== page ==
Canadian Journal of Agricultural Economics has issued a call for papers for its 2014 Special Issue: The Past, Present and Future of Government Regulation of Agriculture and Food: Is There a New Economics of Food?
Editor-in-Chief: Glenn Fox, University of Guelph
Motivation: Several governments have advocated evidence based policy making and have called for analysis to be conducted before regulations are implemented or changed. These initiatives are generally linked to efforts to reform policy making and to reduce the burdens imposed by existing policy measures that may have outlived their usefulness. Government regulation of agricultural markets was an important factor shaping the development of national agricultural economies during the second half of the 20th century. A long list of policy measures includes price and output controls, the creation of statutory monopolies and monopsonies, border measures, the establishment of product definitions and standards, input subsidies as well as subsidies and programs to reduce the cost of risk bearing for farmers. Policy debates among agricultural economists and between those economists and political and farm leaders represent a rich intellectual and social tradition.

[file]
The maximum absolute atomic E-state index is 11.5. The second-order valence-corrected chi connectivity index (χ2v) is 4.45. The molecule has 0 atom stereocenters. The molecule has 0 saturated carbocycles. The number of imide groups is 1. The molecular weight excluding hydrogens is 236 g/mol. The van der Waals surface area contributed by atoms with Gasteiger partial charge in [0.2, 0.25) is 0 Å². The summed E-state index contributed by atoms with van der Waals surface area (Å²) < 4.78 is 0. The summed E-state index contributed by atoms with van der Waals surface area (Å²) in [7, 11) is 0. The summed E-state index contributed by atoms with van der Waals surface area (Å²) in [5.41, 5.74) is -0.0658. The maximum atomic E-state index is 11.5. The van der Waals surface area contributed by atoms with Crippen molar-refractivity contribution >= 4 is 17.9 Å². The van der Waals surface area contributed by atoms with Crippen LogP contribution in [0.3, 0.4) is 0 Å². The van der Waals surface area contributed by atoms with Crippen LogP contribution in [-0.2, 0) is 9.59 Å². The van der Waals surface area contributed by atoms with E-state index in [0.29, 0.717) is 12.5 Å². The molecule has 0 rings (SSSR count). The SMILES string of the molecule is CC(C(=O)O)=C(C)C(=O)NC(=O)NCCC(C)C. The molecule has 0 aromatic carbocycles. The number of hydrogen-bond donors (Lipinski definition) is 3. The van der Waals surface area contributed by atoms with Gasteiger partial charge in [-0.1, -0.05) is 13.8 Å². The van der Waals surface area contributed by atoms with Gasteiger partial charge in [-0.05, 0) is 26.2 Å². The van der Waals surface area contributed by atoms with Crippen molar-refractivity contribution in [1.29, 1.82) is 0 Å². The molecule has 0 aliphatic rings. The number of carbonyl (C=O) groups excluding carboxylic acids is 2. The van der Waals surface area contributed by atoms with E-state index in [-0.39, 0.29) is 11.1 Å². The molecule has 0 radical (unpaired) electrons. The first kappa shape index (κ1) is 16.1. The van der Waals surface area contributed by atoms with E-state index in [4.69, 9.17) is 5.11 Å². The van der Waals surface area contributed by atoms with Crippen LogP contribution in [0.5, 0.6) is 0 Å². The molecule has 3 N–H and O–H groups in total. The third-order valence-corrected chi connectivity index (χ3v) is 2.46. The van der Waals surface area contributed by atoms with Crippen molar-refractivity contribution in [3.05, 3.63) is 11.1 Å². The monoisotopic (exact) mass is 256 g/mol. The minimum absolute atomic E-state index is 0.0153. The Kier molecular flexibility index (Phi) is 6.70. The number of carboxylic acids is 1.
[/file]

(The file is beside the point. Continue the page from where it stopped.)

The purpose of this special issue is to assess the future of the role of government in regulating national food and agricultural systems. Recent changes to the Canadian Wheat Board, ongoing efforts to restructure the Common Agricultural Policy, the declining influence of state trading enterprises as agricultural trade liberalization has proceeded and the divergent policy directions of countries like New Zealand and Australia, compared to Canada and the United States, are indications of a dynamic relationship between governments and the agricultural industries that operate within their borders. Even the regulation of product standards through government commodity grading systems is being overtaken by the private standards set by retailers.
This special issue will provide a forum for rigorous innovative analysis of the role of government in the agriculture and food system. Possible topics would include examinations of the historical rationales for government regulation of agricultural markets. Were those rationales valid at the time they were offered? Are they valid today? Public choice analysis of agricultural policies in the developed and the less developed agricultural economies could examine the incentives that exist in political institutions and the influence of those incentives on policy development. Theoretical, empirical and applied contributions to evaluating the performance of agricultural policies are encouraged. Critical examinations of the significance of both market and policy failures related to agricultural markets are needed.
How to Participate: Abstracts should be submitted to firstname.lastname@example.org before January 1, 2013. Manuscripts for selected abstracts will be due May 15, 2013. Final accepted papers will be published in the December 2014 issue of the Canadian Journal of Agricultural Economics. All manuscripts will be subject to double-blind peer review.